Pa. House gives first nod to state pension reform plan: 'stacked hybrid' passes 150-41


A compromise pension reform bill that seeks to give everybody a win, but falls short of landmark change to some critics, easily passed its first test on the Pennsylvania House floor Monday, passing 150-41.

That vote inserted a plan negotiated by House leaders into Senate Bill 1071 with significant bipartisan support. Forty-six Democrats voted for the plan, setting the stage for final House passage later this week.

It would, for Republicans, introduce a 401(k)-style benefit component into the major state retirement plans for state and school employees, which will on some level shift the costs of future recessions away from taxpayers.

For public sector unions and their mostly-Democrat allies, it preserves a guaranteed base pension built on a workers' years of service and salary.

State Employees Retirement System projections for many of the state's blue-collar or clerical workers show benefits for a 30-year employee would be virtually unchanged. That was an important enough concession for the largest of the state workers' unions to take a "neutral" position Monday.

For taxpayers, the plan introduced by Rep. Mike Tobash, R-Schuylkill County, is projected to save an estimated $5 billion in future pension costs over the next 30 years.

If that sounds like a lot, know this:

That's only about 2.1 percent of the projected $240 billion taxpayer cost through that time under the current pension format. And that was not enough to satisfy the General Assembly's most vocal pension hawks Monday.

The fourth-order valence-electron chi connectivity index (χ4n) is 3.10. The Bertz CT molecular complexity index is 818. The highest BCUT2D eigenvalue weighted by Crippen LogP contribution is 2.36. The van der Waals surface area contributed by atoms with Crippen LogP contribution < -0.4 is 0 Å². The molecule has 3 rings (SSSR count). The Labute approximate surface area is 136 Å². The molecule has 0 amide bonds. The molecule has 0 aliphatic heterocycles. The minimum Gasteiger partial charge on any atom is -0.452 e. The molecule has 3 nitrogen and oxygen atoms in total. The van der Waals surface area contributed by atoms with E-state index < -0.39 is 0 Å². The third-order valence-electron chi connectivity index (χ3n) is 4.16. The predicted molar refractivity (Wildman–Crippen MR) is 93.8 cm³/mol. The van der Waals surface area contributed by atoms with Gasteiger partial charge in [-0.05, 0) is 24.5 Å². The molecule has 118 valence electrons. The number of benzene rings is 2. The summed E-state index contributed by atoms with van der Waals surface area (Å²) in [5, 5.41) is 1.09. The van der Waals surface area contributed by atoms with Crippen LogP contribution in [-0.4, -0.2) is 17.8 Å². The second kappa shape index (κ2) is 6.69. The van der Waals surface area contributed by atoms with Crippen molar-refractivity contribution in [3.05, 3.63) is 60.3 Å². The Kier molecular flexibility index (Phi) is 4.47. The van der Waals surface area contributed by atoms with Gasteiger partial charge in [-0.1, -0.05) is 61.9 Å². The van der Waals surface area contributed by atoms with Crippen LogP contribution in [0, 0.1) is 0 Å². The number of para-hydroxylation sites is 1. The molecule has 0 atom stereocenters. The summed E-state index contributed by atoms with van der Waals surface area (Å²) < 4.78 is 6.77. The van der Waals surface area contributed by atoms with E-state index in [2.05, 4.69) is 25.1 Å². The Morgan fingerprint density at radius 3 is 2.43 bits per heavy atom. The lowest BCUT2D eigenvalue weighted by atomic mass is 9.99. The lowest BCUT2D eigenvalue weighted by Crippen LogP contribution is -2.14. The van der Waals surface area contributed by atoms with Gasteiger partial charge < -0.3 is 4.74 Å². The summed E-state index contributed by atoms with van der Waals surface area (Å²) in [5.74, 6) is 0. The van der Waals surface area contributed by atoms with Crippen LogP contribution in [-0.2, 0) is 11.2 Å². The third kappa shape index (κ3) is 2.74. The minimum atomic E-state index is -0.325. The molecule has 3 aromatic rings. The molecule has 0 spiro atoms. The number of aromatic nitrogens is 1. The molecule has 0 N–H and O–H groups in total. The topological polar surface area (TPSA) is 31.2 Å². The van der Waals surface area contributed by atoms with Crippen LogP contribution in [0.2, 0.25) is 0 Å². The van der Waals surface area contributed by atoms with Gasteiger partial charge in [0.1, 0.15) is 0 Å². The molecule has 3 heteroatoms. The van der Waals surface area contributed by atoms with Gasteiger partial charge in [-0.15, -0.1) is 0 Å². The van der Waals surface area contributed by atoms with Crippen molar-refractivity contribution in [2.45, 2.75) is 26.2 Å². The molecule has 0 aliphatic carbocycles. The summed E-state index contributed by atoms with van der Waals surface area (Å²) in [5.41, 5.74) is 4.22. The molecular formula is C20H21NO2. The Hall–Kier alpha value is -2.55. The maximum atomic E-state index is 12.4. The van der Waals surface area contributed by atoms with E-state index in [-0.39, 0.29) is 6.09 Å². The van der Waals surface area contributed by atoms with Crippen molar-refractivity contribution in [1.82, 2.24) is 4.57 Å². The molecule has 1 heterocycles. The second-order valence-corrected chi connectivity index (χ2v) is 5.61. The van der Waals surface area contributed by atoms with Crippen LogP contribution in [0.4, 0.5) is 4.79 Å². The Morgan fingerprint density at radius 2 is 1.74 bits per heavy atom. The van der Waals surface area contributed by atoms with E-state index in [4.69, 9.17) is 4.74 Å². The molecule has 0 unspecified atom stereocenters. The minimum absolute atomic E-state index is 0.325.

"Anybody thinks or says that this is moving us into the 21st Century with pension reform and we're doing something historic here with creating a defined contribution plan, you're crazy," argued Rep. John McGinnis, R-Blair County and a former college finance professor.

McGinnis said the Tobash bill just continues a "grim tradition of deplorable pension legislation" that's made spiking retirement costs a generational black cloud over state government's finances.

"Do we have to repeat (the mistakes of) Act 9, Act 38, Act 40 and Act 120?" McGinnis asked, listing some of the major pension bills that have led to or tried to treat the current pension hangover.

Winding up with a sarcastic reference to championship rings on the day after the Pittsburgh Penguins claimed the Stanley Cup, he concluded, "Do we have to have one for the thumb when it comes to sticking it to the taxpayers of Pennsylvania?"

But most Republicans - 104 to be exact - saw it differently.

"I would like to see a bill go much further (in reforming the state's retirement systems), but just like last week's change in wine sales, this is at least an incremental step in the right direction," said Rep. Steve Bloom, R-Carlisle. "It's progress."

No Democrats spoke during Monday's debate, but dozens of supporters in the House minority seemed to feel they had achieved the preservation of two basic fundamentals for their public-sector union allies:

* Survival of a core "defined benefit" plan that, with a 3 percent annual growth in the $50,000 cap, ensures a basic level of retirement security for rank-and-file workers that should withstand normal wage growth.

* No changes in future benefits for current employees.

With those standards met, leaders of District Council 13 of the American Federation of State, County and Municipal Employees - the largest of the state's unions - said Monday they would not oppose the Tobash plan.